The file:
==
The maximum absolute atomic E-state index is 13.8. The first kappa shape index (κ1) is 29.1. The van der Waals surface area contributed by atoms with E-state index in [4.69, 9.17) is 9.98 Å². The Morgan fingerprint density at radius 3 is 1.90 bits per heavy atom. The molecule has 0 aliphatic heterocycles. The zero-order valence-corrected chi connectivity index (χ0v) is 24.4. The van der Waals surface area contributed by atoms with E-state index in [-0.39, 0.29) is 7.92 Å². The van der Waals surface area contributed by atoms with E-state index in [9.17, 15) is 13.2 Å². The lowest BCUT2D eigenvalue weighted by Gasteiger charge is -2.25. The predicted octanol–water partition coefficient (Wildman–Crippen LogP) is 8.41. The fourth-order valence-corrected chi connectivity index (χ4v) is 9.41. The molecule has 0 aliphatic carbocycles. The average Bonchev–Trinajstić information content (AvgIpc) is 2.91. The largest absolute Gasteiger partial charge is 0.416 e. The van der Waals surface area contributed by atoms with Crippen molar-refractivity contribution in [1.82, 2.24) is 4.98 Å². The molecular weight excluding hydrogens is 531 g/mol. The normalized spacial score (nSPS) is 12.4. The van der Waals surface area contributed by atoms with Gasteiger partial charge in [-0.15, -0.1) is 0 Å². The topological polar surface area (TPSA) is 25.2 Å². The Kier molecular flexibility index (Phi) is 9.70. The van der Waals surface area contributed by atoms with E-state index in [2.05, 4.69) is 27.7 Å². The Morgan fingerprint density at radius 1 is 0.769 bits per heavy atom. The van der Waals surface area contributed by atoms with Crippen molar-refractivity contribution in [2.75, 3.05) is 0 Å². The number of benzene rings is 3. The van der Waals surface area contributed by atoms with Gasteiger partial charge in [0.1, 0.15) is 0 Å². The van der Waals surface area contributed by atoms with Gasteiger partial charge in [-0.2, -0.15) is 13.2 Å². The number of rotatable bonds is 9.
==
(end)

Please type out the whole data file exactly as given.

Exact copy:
The maximum absolute atomic E-state index is 13.8. The first kappa shape index (κ1) is 29.1. The van der Waals surface area contributed by atoms with E-state index in [4.69, 9.17) is 9.98 Å². The Morgan fingerprint density at radius 3 is 1.90 bits per heavy atom. The molecule has 0 aliphatic heterocycles. The zero-order valence-corrected chi connectivity index (χ0v) is 24.4. The van der Waals surface area contributed by atoms with E-state index in [-0.39, 0.29) is 7.92 Å². The van der Waals surface area contributed by atoms with E-state index in [9.17, 15) is 13.2 Å². The lowest BCUT2D eigenvalue weighted by Gasteiger charge is -2.25. The predicted octanol–water partition coefficient (Wildman–Crippen LogP) is 8.41. The fourth-order valence-corrected chi connectivity index (χ4v) is 9.41. The molecule has 0 aliphatic carbocycles. The average Bonchev–Trinajstić information content (AvgIpc) is 2.91. The largest absolute Gasteiger partial charge is 0.416 e. The van der Waals surface area contributed by atoms with Crippen molar-refractivity contribution in [1.82, 2.24) is 4.98 Å². The molecular weight excluding hydrogens is 531 g/mol. The normalized spacial score (nSPS) is 12.4. The van der Waals surface area contributed by atoms with Gasteiger partial charge in [-0.15, -0.1) is 0 Å². The topological polar surface area (TPSA) is 25.2 Å². The Kier molecular flexibility index (Phi) is 9.70. The van der Waals surface area contributed by atoms with E-state index in [2.05, 4.69) is 27.7 Å². The Morgan fingerprint density at radius 1 is 0.769 bits per heavy atom. The van der Waals surface area contributed by atoms with Crippen molar-refractivity contribution in [2.75, 3.05) is 0 Å². The number of benzene rings is 3. The van der Waals surface area contributed by atoms with Gasteiger partial charge in [0.1, 0.15) is 0 Å². The van der Waals surface area contributed by atoms with Gasteiger partial charge in [-0.2, -0.15) is 13.2 Å². The number of rotatable bonds is 9.